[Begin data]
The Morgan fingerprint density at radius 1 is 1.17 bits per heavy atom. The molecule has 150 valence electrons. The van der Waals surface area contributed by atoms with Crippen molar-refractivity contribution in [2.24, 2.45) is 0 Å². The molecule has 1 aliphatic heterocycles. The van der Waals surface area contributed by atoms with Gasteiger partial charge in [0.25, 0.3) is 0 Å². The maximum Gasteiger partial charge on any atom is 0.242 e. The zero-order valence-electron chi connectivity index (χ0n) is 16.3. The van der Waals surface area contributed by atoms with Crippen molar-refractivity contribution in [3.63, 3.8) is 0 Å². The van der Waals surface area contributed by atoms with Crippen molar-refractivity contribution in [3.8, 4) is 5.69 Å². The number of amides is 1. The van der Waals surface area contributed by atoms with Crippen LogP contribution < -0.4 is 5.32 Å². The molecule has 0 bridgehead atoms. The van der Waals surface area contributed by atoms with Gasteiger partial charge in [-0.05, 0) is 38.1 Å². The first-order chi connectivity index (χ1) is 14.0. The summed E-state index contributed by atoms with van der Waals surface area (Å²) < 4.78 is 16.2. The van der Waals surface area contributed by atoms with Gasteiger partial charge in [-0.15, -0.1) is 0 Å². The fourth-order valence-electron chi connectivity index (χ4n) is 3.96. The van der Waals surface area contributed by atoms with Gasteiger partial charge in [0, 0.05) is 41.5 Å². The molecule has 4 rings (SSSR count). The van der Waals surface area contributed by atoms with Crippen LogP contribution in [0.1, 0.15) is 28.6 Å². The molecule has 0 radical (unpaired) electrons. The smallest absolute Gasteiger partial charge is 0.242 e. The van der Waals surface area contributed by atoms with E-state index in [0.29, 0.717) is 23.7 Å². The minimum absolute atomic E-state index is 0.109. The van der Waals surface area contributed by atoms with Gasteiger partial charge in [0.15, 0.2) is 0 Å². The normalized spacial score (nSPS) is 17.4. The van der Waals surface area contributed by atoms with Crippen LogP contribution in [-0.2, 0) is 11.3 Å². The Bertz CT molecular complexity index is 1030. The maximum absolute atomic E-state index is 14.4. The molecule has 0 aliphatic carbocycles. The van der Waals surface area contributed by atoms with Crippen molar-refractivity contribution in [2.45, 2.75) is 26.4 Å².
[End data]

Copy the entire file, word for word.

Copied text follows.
The Morgan fingerprint density at radius 1 is 1.17 bits per heavy atom. The molecule has 150 valence electrons. The van der Waals surface area contributed by atoms with Crippen molar-refractivity contribution in [2.24, 2.45) is 0 Å². The molecule has 1 aliphatic heterocycles. The van der Waals surface area contributed by atoms with Gasteiger partial charge in [0.25, 0.3) is 0 Å². The maximum Gasteiger partial charge on any atom is 0.242 e. The zero-order valence-electron chi connectivity index (χ0n) is 16.3. The van der Waals surface area contributed by atoms with Crippen molar-refractivity contribution in [3.63, 3.8) is 0 Å². The van der Waals surface area contributed by atoms with Crippen molar-refractivity contribution in [3.8, 4) is 5.69 Å². The number of amides is 1. The van der Waals surface area contributed by atoms with Crippen LogP contribution < -0.4 is 5.32 Å². The molecule has 0 bridgehead atoms. The van der Waals surface area contributed by atoms with Gasteiger partial charge in [-0.05, 0) is 38.1 Å². The first-order chi connectivity index (χ1) is 14.0. The summed E-state index contributed by atoms with van der Waals surface area (Å²) < 4.78 is 16.2. The van der Waals surface area contributed by atoms with Gasteiger partial charge in [-0.15, -0.1) is 0 Å². The fourth-order valence-electron chi connectivity index (χ4n) is 3.96. The van der Waals surface area contributed by atoms with Gasteiger partial charge in [0, 0.05) is 41.5 Å². The molecule has 4 rings (SSSR count). The van der Waals surface area contributed by atoms with Crippen LogP contribution in [0.1, 0.15) is 28.6 Å². The molecule has 0 radical (unpaired) electrons. The smallest absolute Gasteiger partial charge is 0.242 e. The van der Waals surface area contributed by atoms with E-state index in [0.29, 0.717) is 23.7 Å². The minimum absolute atomic E-state index is 0.109. The van der Waals surface area contributed by atoms with Gasteiger partial charge in [0.15, 0.2) is 0 Å². The normalized spacial score (nSPS) is 17.4. The van der Waals surface area contributed by atoms with Crippen LogP contribution in [-0.2, 0) is 11.3 Å². The Bertz CT molecular complexity index is 1030. The maximum absolute atomic E-state index is 14.4. The molecule has 0 aliphatic carbocycles. The van der Waals surface area contributed by atoms with Crippen molar-refractivity contribution in [2.45, 2.75) is 26.4 Å².